Ages ago, I was dragged into one of those meme things… I must confess I always go very reluctantly about those. After all, why would anyone want to know ten things about me, or what music I have on my iPod, or where would I like to travel…
This one, though, was about writing – and when it comes to writing and reading, we’ve long established that I have no control whatever. So I did the meme on my Italian blog. It was about writing obsessions – those recurring themes one writes about again and again, intentions, obdurate passions – half guiding lights, half Trade Winds… we all have a handful of those, right?
And because I’ve been doing some thinking on the subject these past days, the notion resurfaced, and I thought I’d rehash it here, and see in the process what has changed in eight years.
So – here is my constellation of writing obsessions – or at least the bigger stars in it.
* The iridescence of history. In the beginning were schoolbooks, so safe with their one-sided interpretations, and their stories under glass. Then the Berlin Wall fell, and the glass was broken. Suddenly history was happening before my eyes, flowing, sweeping, and full of undercurrents, and the world was changing overnight… I’d always liked history – but that’s when I started to study it in earnest, discovering the boundless variety of points of view and interpretations, the endless of lost things, the things that we don’t know anymore, and the weight of defeat, of legends, of literature… Which is why I write mostly historical fiction (and plays), choosing minor, or “bad” characters: not to bring order in any way, but for the sake of this iridescence of the past.
* Elizabethan England. Speaking of past – yes. For almost twenty years now, ever since beginning to read Rodney Bolt’s History Play and feeling bizarrely at home in the world it described, Elizabethan England has been my era of choice. Well, there are plenty of other time periods making themselves heard, and occasionally demanding a story or a play – but Elizabethan England firmly holds the crown. I’ve lost count of the Elizabethan stories, plays and novels (finished or otherwise) I’ve written, and I’m far from finished. A colourful, incandescent, dangerous time… I wouldn’t like to actually live back then – but narratively speaking, it’s so very perfect!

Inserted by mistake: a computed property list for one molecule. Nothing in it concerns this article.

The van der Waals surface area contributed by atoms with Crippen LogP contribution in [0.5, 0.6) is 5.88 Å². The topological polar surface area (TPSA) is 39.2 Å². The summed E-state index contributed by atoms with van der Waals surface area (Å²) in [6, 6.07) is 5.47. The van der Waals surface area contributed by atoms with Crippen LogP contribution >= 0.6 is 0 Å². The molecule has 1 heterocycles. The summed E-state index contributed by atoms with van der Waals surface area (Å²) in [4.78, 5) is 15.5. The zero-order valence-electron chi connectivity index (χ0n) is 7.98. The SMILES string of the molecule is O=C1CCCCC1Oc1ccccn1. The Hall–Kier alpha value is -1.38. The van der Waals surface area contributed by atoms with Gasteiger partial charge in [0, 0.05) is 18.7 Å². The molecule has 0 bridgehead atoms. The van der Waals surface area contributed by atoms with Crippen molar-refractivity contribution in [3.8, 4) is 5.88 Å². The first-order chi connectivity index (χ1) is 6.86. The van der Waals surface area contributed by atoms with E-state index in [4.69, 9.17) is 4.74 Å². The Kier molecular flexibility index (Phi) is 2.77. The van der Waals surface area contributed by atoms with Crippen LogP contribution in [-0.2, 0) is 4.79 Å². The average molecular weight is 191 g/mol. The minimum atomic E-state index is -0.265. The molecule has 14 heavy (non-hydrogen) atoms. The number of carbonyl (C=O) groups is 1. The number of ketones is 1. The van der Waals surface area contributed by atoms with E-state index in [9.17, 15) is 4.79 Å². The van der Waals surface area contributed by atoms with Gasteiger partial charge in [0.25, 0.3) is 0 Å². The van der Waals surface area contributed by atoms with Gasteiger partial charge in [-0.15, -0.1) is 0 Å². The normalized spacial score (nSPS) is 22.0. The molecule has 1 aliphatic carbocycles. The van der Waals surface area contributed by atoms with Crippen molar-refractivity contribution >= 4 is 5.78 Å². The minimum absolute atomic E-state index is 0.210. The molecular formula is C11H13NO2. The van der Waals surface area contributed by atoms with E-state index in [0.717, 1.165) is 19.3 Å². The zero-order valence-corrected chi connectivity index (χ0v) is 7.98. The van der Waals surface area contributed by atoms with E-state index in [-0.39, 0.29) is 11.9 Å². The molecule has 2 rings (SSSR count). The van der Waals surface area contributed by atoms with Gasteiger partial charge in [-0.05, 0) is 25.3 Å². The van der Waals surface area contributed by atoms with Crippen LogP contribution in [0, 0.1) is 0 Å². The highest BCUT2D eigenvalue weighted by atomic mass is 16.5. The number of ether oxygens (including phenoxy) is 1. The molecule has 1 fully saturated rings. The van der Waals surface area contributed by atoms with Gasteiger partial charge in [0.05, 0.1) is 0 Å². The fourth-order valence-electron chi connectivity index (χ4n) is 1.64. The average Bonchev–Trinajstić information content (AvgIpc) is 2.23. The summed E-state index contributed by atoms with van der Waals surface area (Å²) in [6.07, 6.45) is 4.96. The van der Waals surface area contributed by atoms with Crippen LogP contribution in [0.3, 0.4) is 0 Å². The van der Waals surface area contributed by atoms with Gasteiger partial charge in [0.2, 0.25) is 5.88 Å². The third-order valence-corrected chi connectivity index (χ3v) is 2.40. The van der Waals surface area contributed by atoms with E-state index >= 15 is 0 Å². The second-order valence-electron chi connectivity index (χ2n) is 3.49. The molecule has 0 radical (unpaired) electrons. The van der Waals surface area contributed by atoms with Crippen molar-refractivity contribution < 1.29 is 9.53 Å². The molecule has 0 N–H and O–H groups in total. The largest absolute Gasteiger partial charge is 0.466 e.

* A (usually thwarted) need for better colours. My stories are filled with people who wait, imagine, expect, are deluded about, and generally strive for things they cannot have. At the very best, when they get what they want, they find it doesn’t hold up to expectations. I have a weak spot for doomed causes, for defeat, for the moment when the wait and the fight are over, and it is too late for anything but regret. Some of my character are truly deluded; others know quite well what they are doing; for all of them, the meaning is in the struggle, rather than the goal. And nobody get what they want – not even when it seems that they do.
* Stories. Stories about stories, about storytellers, about the way stories are born and told, about the way they keep or change, about how they influence reality and are influenced in turn. And that includes, of course, unreliable narrators, lies, fibs, distortions, make-believe, riddles, secrets, a tenuous grasp of reality – or downright unreality… After all, you could almost say that all fiction is a vast consensual lie, and the ties between art, representation, convention and lie are hugely interesting in their own right. After all, what’s so very interesting with reality? Or perhaps you like reality – but I’ll always go for the shimmer of doubt, of uncertainty, of what’s not quite there. Whenever I’m given the chance to weave some of this into a story, who am I to walk away? I can safely say that seldom an idea comes to me without some further, metafictional layer. I don’t always use that – but it certainly is almost always there.
There! I’m not saying that’s all – but all of it is most certainly recurrent.
And what about you, O Readers? What is it that you go back to write (or read, for that matter) again and again?